Day the Dig­gers beat the odds

The Weekend Australian - Review - - Books - Ross Fitzger­ald

rit­ing about de­feats is an hon­ourable and nec­es­sary part of any war his­to­rian’s job, but it’s re­fresh­ing to read about a vic­tory. Vic­tory at Villers-Bre­ton­neux is the third in­stal­ment in Peter FitzSimons’s fine tril­ogy about the ex­pe­ri­ences of sol­diers on both sides in World War I.

Hav­ing pre­vi­ously writ­ten about Gal­lipoli and the twin bat­tles of Fromelles and Pozieres, FitzSimons now deals with what was ar­guably the An­zacs’ great­est tri­umph, the sec­ond bat­tle of Villers-Bre­ton­neux, a pic­turesque French town blighted by war.

As with the first two books this tril­ogy, and in­deed with most of his books for the past decade, FitzSimons has re­lied heav­ily on re­searchers, many of whom have worked with him, and with each other, for many years.

Pri­mary sources have been richly mined and many his­tor­i­cal stud­ies have proved in­valu­able, none more so than the work of renowned war correspondent and ed­i­tor of the 12-vol­ume of­fi­cial war his­tory, CEW Bean, par­tic­u­larly his di­aries and note­books.

This finely pro­duced book con­tains 44 de­tailed and maps, which are ex­tremely use­ful in help­ing read­ers ne­go­ti­ate the of­ten densely lay­ered text. The lat­ter is made more dif­fi­cult to de­ci­pher by the con­stant rep­e­ti­tion of the phrase “of course”. Edi­tors take note.

There are a num­ber of ex­cel­lent il­lus­tra­tions, in­clud­ing 37 high-qual­ity black-and-white pho­to­graphs. These range from a poignant photo of three messenger dogs and their han­dler and one of the ru­ined church of Villers-Bre­ton­neux to two por­traits of Ger­many’s most suc­cess­ful World War I fighter pi­lot, Man­fred von Richthofen, the so-called Red Baron, who is cred­ited with shoot­ing down 126 air­men in 80 air­craft. As FitzSimons notes, af­ter von Richthofen was killed on April 21, 1918, Al­lied sol­diers hon­oured him with a 14-man fir­ing party.

The most telling im­ages in this of­ten har­row- ing book are those of a group of An­zacs suf­fer­ing the dev­as­tat­ing ef­fects of mus­tard gas; an­other of four lines of Ger­man pris­on­ers cap­tured by Aus­tralian troops; and, most mov­ingly, a con­tem­po­rary pic­ture of French chil­dren tend­ing the graves of fallen Aus­tralians at Ade­laide Ceme­tery in Villers-Bre­ton­neux.

Vic­tory at Villers-Bre­ton­neux is a work of sus­tained schol­ar­ship that places the two cru­cial bat­tles in his­tor­i­cal con­text. Not least, FitzSimons ex­plains that af­ter the over­throw of the pro­vi­sional gov­ern­ment and the Bol­she­vik vic­tory in Novem­ber 1917, Vladimir Lenin de­creed that Rus­sia was to play no more part in “this cap­i­tal­ist war”. As a re­sult, the Al­lies be­came acutely aware that Ger­many had a mil­lion troops to move from the East­ern to the Western Front, giv­ing it con­sid­er­able su­pe­ri­or­ity in man- power. How­ever, the US, hav­ing en­tered the war, was in the process of send­ing two mil­lion sol­diers to boost the Al­lied forces.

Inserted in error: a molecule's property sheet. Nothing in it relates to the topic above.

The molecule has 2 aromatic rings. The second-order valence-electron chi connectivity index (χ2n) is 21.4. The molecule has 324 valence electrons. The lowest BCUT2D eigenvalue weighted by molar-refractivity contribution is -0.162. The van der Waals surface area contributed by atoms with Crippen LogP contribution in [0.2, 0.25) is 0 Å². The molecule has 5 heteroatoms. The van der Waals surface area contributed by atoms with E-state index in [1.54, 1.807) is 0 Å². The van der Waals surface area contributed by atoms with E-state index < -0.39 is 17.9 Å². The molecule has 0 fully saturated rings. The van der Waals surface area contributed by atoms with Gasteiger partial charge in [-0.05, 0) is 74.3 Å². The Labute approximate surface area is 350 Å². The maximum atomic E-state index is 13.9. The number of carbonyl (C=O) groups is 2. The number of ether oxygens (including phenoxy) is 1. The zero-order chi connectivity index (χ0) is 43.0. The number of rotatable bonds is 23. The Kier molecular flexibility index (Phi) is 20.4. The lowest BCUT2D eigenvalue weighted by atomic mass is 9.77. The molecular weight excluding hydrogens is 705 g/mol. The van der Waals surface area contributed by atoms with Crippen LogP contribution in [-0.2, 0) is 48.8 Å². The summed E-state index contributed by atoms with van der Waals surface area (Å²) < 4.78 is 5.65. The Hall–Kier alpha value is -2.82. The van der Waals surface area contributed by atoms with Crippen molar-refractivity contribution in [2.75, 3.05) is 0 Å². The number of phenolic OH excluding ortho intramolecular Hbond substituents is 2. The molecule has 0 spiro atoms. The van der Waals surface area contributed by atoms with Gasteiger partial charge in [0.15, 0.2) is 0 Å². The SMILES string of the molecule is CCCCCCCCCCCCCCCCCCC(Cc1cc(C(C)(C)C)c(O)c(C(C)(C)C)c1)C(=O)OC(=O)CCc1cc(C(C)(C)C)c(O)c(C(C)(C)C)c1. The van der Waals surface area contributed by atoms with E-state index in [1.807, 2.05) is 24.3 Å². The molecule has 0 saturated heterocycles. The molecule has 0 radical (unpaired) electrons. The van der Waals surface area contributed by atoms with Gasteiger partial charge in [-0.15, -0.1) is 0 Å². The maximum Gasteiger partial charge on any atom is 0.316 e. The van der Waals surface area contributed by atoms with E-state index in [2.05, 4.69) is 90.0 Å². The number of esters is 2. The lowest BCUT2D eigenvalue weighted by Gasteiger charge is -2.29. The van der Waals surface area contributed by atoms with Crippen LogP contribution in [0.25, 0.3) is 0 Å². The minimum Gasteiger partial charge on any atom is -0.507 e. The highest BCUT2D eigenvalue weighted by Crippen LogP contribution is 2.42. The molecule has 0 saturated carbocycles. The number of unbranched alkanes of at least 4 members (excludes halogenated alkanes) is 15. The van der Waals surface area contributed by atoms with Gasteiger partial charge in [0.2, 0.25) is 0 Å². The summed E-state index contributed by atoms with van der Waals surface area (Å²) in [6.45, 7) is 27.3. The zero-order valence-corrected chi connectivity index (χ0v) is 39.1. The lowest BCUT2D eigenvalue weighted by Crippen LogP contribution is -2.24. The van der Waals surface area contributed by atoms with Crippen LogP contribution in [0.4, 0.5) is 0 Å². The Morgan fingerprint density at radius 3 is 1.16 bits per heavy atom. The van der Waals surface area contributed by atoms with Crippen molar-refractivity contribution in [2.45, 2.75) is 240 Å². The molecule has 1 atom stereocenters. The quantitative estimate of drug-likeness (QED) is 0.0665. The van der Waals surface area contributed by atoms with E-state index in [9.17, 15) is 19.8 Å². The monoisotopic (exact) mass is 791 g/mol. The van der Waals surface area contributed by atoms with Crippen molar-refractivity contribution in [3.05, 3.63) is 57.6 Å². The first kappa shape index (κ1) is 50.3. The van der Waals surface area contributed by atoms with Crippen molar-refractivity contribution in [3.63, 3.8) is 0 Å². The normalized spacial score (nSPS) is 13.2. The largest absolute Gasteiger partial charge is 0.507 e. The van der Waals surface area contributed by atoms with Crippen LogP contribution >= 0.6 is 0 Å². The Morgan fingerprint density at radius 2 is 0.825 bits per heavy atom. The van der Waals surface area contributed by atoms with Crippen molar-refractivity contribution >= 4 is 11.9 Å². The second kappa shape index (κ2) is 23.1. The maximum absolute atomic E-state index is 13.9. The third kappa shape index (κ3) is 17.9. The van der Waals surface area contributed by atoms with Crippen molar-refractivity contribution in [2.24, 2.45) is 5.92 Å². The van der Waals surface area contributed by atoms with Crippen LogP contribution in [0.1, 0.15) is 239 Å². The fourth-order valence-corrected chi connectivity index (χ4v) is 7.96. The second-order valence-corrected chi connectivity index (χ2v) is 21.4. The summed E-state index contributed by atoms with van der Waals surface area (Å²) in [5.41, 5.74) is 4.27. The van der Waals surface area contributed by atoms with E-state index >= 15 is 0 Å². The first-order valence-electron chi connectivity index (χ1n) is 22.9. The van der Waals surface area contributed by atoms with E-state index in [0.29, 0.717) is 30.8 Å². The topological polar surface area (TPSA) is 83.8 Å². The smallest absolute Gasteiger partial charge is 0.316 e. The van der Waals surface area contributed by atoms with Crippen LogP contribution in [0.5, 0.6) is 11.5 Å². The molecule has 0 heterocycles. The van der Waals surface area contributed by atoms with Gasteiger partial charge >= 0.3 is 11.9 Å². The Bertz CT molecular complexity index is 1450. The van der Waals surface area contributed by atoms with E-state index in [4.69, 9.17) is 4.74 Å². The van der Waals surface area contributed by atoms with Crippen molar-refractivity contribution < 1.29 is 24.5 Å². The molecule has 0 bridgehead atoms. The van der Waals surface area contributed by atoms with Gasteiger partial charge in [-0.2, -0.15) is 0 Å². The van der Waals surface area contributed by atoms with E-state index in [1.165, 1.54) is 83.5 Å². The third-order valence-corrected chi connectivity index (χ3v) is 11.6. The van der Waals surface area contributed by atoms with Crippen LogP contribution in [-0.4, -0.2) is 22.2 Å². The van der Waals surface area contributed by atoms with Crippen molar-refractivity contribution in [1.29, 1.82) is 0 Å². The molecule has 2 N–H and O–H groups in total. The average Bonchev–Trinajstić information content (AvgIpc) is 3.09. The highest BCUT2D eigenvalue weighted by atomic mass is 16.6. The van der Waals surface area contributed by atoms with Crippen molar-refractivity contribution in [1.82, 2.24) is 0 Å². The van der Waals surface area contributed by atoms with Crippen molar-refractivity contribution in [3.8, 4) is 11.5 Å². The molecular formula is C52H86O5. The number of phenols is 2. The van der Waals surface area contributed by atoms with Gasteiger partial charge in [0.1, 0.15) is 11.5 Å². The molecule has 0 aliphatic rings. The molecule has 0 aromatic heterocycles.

Real­is­ing its only hope was to strike first, on the morn­ing of March 21, 1918, the Ger­man high com­mand hurled two mil­lion troops across a 45-mile (72km) front with the aim of split­ting the Bri­tish and French forces. The pri­mary aim was to ad­vance to Villers-Bre­ton­neux, from which for al­most a fort­night the Ger­mans rained ar­tillery on the strate­gic city of Amiens, with its vi­tal rail­ways run­ning to the north­ern sec­tor of the Western Front. This was in or­der to throt­tle Al­lied sup­plies.

But then, an­swer­ing the call of the com­man­der of the Bri­tish Ex­pe­di­tionary Force, Dou­glas Haig, to halt the Ger­man on­slaught, Aus­tralian troops man­aged not just to hold the line but, in an his­toric coun­ter­at­tack, to force many of the Kaiser’s top-line troops to flee and sur­ren­der. This great mil­i­tary vic­tory came three years af­ter the tragedy of Gal­lipoli.

It is truly re­mark­able that on Anzac Day 1918 an at­tack­ing force of no more than 6000 Aus­tralians over­came 10,000 Ger­man sol­diers hold­ing Villers-Bre­ton­neux. In­deed, on the evening of April 25, 1918, Bri­tish gen­eral Henry Rawl­in­son wrote in his di­ary: “The Aus­tralian counter-at­tack … suc­ceeded be­yond my ex­pec­ta­tions. We have, by dusk, re­cap­tured the whole of Villers-Bre­ton­neux ... The 15th and 13th Aus­tralian brigades did bril­liantly, es­pe­cially the for­mer, at­tack­ing round the north of the vil­lage. … The counter-at­tack was ex­ceed­ingly well car­ried out by the Aus­tralians.”

A Ger­man of­fi­cer later re­called: “Noth­ing seemed to stop the Aus­tralians. When our fire was heav­i­est, they just dis­ap­peared in shell holes and came up as soon as it slack­ened.”

“So ended hap­pily,” noted the Bri­tish com­man­der of the 23rd Brigade, Ge­orge Gro­gan, “what, at one time, threat­ened to be a se­ri­ous dis­as­ter to the Bri­tish lines in France, and which was only averted by Aus­tralian val­our and Aus­tralian arms.”

The mag­nif­i­cent vic­tory at Villers-Bre­ton­neux de­serves to be re­mem­bered and this ad­mirably well-con­structed book does just that.

is emer­i­tus pro­fes­sor of his­tory and pol­i­tics at Grif­fith Univer­sity and au­thor of 39 books.

Aus­tralian cor­po­ral James Coull with messenger dogs near Viller­sBre­ton­neux in 1918

Newspapers in English

Newspapers from Australia

© PressReader. All rights reserved.